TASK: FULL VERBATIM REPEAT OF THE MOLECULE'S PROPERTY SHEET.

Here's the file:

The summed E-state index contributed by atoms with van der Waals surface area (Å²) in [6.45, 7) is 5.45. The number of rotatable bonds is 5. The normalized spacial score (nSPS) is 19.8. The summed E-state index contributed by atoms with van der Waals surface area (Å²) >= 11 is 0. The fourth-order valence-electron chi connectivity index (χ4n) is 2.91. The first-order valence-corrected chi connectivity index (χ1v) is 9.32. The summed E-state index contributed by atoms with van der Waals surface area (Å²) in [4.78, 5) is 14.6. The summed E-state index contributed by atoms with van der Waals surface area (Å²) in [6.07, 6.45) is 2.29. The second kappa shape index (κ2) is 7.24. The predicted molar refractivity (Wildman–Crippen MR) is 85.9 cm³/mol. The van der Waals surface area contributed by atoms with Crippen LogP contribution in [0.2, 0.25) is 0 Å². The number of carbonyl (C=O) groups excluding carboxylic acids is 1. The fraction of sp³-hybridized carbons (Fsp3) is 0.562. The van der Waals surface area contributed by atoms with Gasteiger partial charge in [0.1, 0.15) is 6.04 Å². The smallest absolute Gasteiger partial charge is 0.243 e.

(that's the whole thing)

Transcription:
The summed E-state index contributed by atoms with van der Waals surface area (Å²) in [6.45, 7) is 5.45. The number of rotatable bonds is 5. The normalized spacial score (nSPS) is 19.8. The summed E-state index contributed by atoms with van der Waals surface area (Å²) >= 11 is 0. The fourth-order valence-electron chi connectivity index (χ4n) is 2.91. The first-order valence-corrected chi connectivity index (χ1v) is 9.32. The summed E-state index contributed by atoms with van der Waals surface area (Å²) in [4.78, 5) is 14.6. The summed E-state index contributed by atoms with van der Waals surface area (Å²) in [6.07, 6.45) is 2.29. The second kappa shape index (κ2) is 7.24. The predicted molar refractivity (Wildman–Crippen MR) is 85.9 cm³/mol. The van der Waals surface area contributed by atoms with Crippen LogP contribution in [0.2, 0.25) is 0 Å². The number of carbonyl (C=O) groups excluding carboxylic acids is 1. The fraction of sp³-hybridized carbons (Fsp3) is 0.562. The van der Waals surface area contributed by atoms with Gasteiger partial charge in [0.1, 0.15) is 6.04 Å². The smallest absolute Gasteiger partial charge is 0.243 e.